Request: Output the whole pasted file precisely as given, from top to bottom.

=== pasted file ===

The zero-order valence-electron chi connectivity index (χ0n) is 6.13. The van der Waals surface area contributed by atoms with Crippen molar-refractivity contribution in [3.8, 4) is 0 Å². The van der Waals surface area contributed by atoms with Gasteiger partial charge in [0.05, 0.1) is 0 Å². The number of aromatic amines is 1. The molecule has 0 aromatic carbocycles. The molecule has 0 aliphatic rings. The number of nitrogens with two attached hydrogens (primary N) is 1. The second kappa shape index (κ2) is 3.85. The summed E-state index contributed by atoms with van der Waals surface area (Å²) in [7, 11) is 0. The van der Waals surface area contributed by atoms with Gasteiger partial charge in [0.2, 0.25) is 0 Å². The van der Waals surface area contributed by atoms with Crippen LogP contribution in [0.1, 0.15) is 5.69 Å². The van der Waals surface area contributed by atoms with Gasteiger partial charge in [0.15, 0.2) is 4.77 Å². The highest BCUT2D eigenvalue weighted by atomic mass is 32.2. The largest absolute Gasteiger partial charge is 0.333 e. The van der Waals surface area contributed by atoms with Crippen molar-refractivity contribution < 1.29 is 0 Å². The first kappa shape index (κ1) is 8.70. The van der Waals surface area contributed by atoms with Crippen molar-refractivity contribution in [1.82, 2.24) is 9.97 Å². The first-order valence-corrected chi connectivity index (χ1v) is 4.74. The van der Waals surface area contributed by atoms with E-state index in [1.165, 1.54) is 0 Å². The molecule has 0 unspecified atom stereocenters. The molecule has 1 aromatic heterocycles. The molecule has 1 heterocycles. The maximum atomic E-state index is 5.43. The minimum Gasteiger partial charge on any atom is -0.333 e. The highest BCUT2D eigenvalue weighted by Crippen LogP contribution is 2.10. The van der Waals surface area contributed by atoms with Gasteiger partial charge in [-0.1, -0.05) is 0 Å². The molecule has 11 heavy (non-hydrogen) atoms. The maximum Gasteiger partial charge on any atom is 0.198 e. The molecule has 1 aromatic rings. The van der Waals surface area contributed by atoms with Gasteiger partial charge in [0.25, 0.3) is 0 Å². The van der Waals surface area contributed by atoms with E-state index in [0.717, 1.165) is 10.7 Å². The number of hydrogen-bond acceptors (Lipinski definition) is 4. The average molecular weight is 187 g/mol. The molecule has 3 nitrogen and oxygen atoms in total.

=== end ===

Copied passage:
The zero-order valence-electron chi connectivity index (χ0n) is 6.13. The van der Waals surface area contributed by atoms with Crippen molar-refractivity contribution in [3.8, 4) is 0 Å². The van der Waals surface area contributed by atoms with Gasteiger partial charge in [0.05, 0.1) is 0 Å². The number of aromatic amines is 1. The molecule has 0 aromatic carbocycles. The molecule has 0 aliphatic rings. The number of nitrogens with two attached hydrogens (primary N) is 1. The second kappa shape index (κ2) is 3.85. The summed E-state index contributed by atoms with van der Waals surface area (Å²) in [7, 11) is 0. The van der Waals surface area contributed by atoms with Gasteiger partial charge in [0.2, 0.25) is 0 Å². The van der Waals surface area contributed by atoms with Crippen LogP contribution in [0.1, 0.15) is 5.69 Å². The van der Waals surface area contributed by atoms with Gasteiger partial charge in [0.15, 0.2) is 4.77 Å². The highest BCUT2D eigenvalue weighted by atomic mass is 32.2. The largest absolute Gasteiger partial charge is 0.333 e. The van der Waals surface area contributed by atoms with Crippen molar-refractivity contribution < 1.29 is 0 Å². The first kappa shape index (κ1) is 8.70. The van der Waals surface area contributed by atoms with Crippen molar-refractivity contribution in [1.82, 2.24) is 9.97 Å². The first-order valence-corrected chi connectivity index (χ1v) is 4.74. The van der Waals surface area contributed by atoms with E-state index in [1.165, 1.54) is 0 Å². The molecule has 0 unspecified atom stereocenters. The molecule has 1 aromatic heterocycles. The molecule has 1 heterocycles. The maximum atomic E-state index is 5.43. The minimum Gasteiger partial charge on any atom is -0.333 e. The highest BCUT2D eigenvalue weighted by Crippen LogP contribution is 2.10. The van der Waals surface area contributed by atoms with Gasteiger partial charge in [-0.1, -0.05) is 0 Å². The molecule has 11 heavy (non-hydrogen) atoms. The maximum Gasteiger partial charge on any atom is 0.198 e. The molecule has 1 aromatic rings. The van der Waals surface area contributed by atoms with Gasteiger partial charge in [0.25, 0.3) is 0 Å². The van der Waals surface area contributed by atoms with E-state index in [0.717, 1.165) is 10.7 Å². The number of hydrogen-bond acceptors (Lipinski definition) is 4. The average molecular weight is 187 g/mol. The molecule has 3 nitrogen and oxygen atoms in total.